Steve Peacher: Hi everybody thanks for tuning in this is Steve Peacher I’m President of SLC Management, and this is the latest episode of “Three and Five”, in which we ask three questions of our experts around SLC Management. Today I'm really pleased to have John Fekete with me, John is the head of Capital Markets at Crescent Capital. John thanks for joining.
John Fekete: Thanks Steve.
Steve Peacher: John you oversee a group that invests in the high yield market, among other things, and spreads in that market have rallied a lot over the last year, maybe more than people would have expected a year ago, as the pandemic started. What do you think about valuations today, do you think that rallies gotten ahead of itself, and you know, do you think there's value in the high yield market given today's spreads?
John Fekete: Well Steve that's a question we're getting a lot these days and I always start with the fundamentals and the fundamental picture these days is very solid. GDP growth is expected to be seven or 8%¹ this year so that is very supportive of credit, we see very few companies, these days, that are stressed or even at risk of default. So, all of that, in my mind is supportive of value-oriented asset classes like high yield bonds. Our evaluations stretch, there they're certainly not as exciting as we would like to see, and I do hear lots of people anchoring their valuation to where things were before Covid. I just point out that there really is no historical precedent for the current market, and by that I mean investors have never seen this level of support - fiscal support monetary support - for the U.S. economy, so I’m not sure if anchoring to where we were before Covid, it is the right way to look at it. Could we have a pullback? Sure, but to me like to my thinking it's likely to be short lived in shallow given just how much liquidity is in the system.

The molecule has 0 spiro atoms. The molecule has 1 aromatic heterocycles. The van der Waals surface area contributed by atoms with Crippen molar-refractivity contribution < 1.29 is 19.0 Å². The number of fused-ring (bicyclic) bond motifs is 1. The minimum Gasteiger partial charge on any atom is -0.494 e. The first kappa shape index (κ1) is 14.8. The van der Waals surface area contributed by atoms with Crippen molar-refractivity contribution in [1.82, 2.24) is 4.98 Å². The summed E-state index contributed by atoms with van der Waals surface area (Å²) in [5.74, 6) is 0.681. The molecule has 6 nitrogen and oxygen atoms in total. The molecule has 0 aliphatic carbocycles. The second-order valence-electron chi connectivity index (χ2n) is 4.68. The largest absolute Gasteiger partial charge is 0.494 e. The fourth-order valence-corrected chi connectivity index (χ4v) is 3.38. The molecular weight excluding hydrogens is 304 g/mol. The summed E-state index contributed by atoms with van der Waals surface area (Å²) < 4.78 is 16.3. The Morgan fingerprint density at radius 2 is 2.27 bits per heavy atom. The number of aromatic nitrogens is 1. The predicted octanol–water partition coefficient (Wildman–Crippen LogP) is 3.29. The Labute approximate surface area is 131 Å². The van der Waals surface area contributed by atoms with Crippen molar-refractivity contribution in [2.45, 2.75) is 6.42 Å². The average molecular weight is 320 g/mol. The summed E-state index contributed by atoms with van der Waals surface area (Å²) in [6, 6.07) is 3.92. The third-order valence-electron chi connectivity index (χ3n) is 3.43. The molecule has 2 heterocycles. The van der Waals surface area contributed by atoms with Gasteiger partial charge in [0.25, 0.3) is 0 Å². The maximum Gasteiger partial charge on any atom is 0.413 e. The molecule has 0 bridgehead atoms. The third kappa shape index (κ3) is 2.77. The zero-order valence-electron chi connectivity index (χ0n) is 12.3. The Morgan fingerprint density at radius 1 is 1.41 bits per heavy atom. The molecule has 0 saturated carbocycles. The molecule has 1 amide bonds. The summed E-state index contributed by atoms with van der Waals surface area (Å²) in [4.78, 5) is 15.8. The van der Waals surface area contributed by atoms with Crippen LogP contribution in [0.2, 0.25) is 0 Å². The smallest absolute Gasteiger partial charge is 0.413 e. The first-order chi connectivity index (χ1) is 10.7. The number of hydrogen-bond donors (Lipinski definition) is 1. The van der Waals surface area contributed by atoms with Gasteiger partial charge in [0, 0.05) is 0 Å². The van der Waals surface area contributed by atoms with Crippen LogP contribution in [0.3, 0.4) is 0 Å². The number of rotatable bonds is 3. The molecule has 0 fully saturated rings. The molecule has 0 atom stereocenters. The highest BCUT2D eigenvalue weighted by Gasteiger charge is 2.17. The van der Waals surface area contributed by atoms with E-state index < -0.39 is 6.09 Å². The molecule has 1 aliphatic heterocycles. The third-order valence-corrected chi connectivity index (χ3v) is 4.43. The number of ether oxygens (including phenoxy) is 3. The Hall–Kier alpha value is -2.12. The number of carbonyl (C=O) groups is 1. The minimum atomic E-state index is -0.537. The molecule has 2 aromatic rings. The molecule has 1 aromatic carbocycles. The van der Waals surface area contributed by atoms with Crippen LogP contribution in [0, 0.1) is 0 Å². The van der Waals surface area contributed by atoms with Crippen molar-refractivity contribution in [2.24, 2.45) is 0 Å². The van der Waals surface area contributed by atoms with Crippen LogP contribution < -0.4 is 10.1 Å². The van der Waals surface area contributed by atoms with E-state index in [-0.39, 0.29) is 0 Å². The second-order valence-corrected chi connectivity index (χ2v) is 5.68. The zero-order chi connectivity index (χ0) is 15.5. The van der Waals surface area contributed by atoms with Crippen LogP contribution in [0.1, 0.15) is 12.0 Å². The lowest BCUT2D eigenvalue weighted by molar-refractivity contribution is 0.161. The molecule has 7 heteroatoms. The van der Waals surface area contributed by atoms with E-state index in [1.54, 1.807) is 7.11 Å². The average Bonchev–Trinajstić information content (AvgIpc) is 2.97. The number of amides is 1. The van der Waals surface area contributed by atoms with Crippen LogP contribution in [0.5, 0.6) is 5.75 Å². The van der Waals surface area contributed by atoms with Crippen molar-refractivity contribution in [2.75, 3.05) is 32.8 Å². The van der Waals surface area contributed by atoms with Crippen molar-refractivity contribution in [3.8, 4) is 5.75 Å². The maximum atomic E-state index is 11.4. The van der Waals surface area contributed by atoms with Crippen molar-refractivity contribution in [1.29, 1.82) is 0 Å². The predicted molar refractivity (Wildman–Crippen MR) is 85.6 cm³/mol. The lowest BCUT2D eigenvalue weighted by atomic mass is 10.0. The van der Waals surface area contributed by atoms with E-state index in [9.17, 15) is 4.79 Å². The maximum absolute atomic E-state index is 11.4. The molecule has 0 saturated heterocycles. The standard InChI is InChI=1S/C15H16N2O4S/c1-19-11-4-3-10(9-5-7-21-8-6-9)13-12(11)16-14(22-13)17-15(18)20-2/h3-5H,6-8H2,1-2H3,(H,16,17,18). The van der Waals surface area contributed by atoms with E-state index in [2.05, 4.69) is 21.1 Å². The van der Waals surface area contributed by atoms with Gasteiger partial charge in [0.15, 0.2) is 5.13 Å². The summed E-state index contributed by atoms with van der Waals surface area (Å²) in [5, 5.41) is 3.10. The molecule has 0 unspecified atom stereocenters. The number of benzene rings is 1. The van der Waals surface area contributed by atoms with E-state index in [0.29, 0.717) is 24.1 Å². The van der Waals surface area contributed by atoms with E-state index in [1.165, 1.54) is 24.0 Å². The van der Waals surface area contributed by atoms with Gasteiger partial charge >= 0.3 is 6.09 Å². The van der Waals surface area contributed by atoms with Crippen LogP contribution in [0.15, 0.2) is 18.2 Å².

Steve Peacher: You know the new issue markets there's a lot of new bonds being issued and I think that's the sign of a healthy, high yield market generally. You know, recently, and you and I were talking about just last week, you know it was notable that a big high yield issue came to market for a company that was going to use the proceeds to buy Bitcoin so that you know, the question I think is when you look at the level of issuance and the uses of proceeds, how do you feel about the new issue market and do you think it's a sign that the market starting to get a bit frothy.
John Fekete: I agree with you Steve, I think that it is a sign of a healthy market right when borrowers and lenders can come together and find a way to fund growth M&A, so I don't take it on its face that it's negative, we certainly have seen robust corporate bond issuance, no question. Particularly last year and, and I would say that's been beneficial. Why? Because it's allowed borrowers to shore up their liquidity, to defend against the impact of all the Covid shutdowns and disruption. Long term can certainly be a cause for concern that's something we watch very closely. But the good news in that regard, is that low interest rates make it relatively cheap for these high yield borrowers to service and refinance their debt, so for now I think it's a healthy dynamic.